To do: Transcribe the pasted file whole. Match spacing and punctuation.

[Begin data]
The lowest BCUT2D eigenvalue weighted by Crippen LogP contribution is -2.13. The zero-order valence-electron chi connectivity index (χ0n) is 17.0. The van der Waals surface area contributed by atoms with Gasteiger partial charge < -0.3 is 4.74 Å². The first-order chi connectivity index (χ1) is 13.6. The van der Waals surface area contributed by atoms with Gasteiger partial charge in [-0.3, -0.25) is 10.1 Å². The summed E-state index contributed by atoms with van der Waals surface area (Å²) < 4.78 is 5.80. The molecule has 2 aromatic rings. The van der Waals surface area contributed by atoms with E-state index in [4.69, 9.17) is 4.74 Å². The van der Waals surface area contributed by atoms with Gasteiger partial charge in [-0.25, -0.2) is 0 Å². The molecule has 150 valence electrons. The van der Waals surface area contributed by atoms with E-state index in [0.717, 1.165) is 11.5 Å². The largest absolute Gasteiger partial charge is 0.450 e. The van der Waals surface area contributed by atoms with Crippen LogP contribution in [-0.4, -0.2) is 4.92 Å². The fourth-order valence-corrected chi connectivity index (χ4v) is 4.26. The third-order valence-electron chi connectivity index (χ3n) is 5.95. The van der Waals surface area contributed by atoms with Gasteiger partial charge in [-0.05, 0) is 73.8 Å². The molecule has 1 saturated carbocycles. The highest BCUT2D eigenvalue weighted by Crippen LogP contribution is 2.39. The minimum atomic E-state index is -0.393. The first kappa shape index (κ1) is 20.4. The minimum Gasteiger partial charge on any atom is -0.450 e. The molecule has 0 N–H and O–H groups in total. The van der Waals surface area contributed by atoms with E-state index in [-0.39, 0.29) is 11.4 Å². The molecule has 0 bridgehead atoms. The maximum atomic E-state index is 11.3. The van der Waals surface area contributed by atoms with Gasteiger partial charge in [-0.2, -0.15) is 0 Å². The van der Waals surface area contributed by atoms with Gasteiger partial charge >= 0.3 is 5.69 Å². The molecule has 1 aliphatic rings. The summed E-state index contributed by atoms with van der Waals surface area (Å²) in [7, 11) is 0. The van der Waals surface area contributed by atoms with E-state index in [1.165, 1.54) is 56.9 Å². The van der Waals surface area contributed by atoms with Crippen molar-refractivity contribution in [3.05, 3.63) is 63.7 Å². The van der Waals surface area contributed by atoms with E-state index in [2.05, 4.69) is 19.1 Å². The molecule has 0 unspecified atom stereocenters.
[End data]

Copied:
The lowest BCUT2D eigenvalue weighted by Crippen LogP contribution is -2.13. The zero-order valence-electron chi connectivity index (χ0n) is 17.0. The van der Waals surface area contributed by atoms with Gasteiger partial charge < -0.3 is 4.74 Å². The first-order chi connectivity index (χ1) is 13.6. The van der Waals surface area contributed by atoms with Gasteiger partial charge in [-0.3, -0.25) is 10.1 Å². The summed E-state index contributed by atoms with van der Waals surface area (Å²) < 4.78 is 5.80. The molecule has 2 aromatic rings. The van der Waals surface area contributed by atoms with E-state index in [4.69, 9.17) is 4.74 Å². The van der Waals surface area contributed by atoms with Gasteiger partial charge in [-0.25, -0.2) is 0 Å². The molecule has 150 valence electrons. The van der Waals surface area contributed by atoms with E-state index in [0.717, 1.165) is 11.5 Å². The largest absolute Gasteiger partial charge is 0.450 e. The van der Waals surface area contributed by atoms with Crippen LogP contribution in [-0.4, -0.2) is 4.92 Å². The fourth-order valence-corrected chi connectivity index (χ4v) is 4.26. The third-order valence-electron chi connectivity index (χ3n) is 5.95. The van der Waals surface area contributed by atoms with Gasteiger partial charge in [-0.05, 0) is 73.8 Å². The molecule has 1 saturated carbocycles. The highest BCUT2D eigenvalue weighted by Crippen LogP contribution is 2.39. The minimum atomic E-state index is -0.393. The first kappa shape index (κ1) is 20.4. The minimum Gasteiger partial charge on any atom is -0.450 e. The molecule has 0 N–H and O–H groups in total. The van der Waals surface area contributed by atoms with E-state index in [-0.39, 0.29) is 11.4 Å². The molecule has 0 bridgehead atoms. The maximum atomic E-state index is 11.3. The van der Waals surface area contributed by atoms with Gasteiger partial charge in [-0.2, -0.15) is 0 Å². The van der Waals surface area contributed by atoms with Gasteiger partial charge >= 0.3 is 5.69 Å². The molecule has 1 aliphatic rings. The summed E-state index contributed by atoms with van der Waals surface area (Å²) in [7, 11) is 0. The van der Waals surface area contributed by atoms with E-state index in [1.165, 1.54) is 56.9 Å². The van der Waals surface area contributed by atoms with Crippen molar-refractivity contribution in [3.05, 3.63) is 63.7 Å². The van der Waals surface area contributed by atoms with E-state index in [2.05, 4.69) is 19.1 Å². The molecule has 0 unspecified atom stereocenters.